Give a little backstory or context about the research – not so much that you ‘give away the plot.’ Explain ‘why we’re here’, let the participant answer some really simple questions so that they can get some ‘runs on the board’ and get over any nerves.

Inciting incident

Ask the first question that gets things moving. Usually something that lets the participant give their context. For example, “Tell me about the last time you…”

Rising action

Here’s where you can ask questions that build on each other and let the participant really expand on their story. Your job is to guide them towards the story climax which is where you hit them with your most important question.

The trick in the rising action is to reduce the bias as much as you can by carefully ordering and phrasing the questions so that you don’t give away too much and so the participant can respond without feeling driven to an answer.


You’ve got your participant to the point where they have all of the context to answer your most important question or questions, so go ahead and ask them.

Strictly speaking in stories, you tend only to have one story climax. In your research you may have several, but not so many that the participant feels like a quote machine. The story climax is going to line up with the research objectives you set before you wrote your discussion guide. If it doesn’t, your research is not going to give you the insights you were looking for.

Falling action

Now that the cat’s out of the bag, your participant will understand why you asked some of the questions in the rising action. Go ahead and give them the chance to reflect. You can also tie up those loose ends, things you skated over as they might color the key response: “So earlier, when I asked you about X you said Y. Tell me about that.”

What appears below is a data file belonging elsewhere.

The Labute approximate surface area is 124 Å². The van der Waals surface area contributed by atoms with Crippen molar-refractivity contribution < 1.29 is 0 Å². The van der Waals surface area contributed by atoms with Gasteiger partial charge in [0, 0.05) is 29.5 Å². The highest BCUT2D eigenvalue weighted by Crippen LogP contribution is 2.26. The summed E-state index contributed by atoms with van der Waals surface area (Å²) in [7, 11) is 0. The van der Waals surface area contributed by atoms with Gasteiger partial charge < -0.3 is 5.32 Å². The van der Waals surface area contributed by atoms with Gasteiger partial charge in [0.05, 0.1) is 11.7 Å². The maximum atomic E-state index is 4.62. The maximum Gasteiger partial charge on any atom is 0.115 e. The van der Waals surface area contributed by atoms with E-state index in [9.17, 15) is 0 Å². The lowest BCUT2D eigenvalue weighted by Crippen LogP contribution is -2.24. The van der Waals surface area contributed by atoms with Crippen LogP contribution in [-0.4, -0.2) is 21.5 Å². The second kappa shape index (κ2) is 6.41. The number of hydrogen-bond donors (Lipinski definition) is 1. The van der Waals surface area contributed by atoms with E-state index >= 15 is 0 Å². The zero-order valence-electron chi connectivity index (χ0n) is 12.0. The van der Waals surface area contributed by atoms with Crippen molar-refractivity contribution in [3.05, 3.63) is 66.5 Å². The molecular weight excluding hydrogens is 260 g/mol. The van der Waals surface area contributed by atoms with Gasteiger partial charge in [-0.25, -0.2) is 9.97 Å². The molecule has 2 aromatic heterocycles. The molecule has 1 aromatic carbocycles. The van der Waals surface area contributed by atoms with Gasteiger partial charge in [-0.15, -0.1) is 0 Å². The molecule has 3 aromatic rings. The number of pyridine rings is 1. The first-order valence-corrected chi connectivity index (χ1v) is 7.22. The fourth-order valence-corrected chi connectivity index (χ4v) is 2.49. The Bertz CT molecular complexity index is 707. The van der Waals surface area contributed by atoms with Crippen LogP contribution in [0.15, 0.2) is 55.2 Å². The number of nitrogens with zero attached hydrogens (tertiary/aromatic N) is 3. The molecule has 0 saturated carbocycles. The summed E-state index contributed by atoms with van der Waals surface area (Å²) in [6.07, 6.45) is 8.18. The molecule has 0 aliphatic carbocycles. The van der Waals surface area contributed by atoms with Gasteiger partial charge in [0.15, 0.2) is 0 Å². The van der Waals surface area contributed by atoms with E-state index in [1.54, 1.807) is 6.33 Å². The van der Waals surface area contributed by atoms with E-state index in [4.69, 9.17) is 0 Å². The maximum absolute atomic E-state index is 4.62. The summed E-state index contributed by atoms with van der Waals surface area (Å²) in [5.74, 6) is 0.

Every session ends with a final word from the participant. People like to ask the ‘what if you had a magic wand’ question, but I find it better to ask about people’s feelings towards something. Whether that’s an existing issue or a future opportunity.


It’s a fancy French term for ‘ending’ and all sessions must have one. This is where you thank the participant for their time, give them their incentive, encourage them to reach out if they have further thoughts. For some participants, it’s important as they may have all the time in the world and need to be given the right signals that ‘we’re done, thanks’!


Use the narrative arc to help you order your thoughts when you’re writing your discussion guide and when running your sessions.

If your in-person session shows clear drive in a direction – has subtle guiding story cues – even if the participant doesn’t know exactly where you are heading, they will be able to contribute meaningfully. The arc of the story that you are both telling will provide enough context for them to answer each question you ask – at the point you ask it.

Furthermore, your participant will leave your session feeling good about the experience and your organization. It’s a win-win!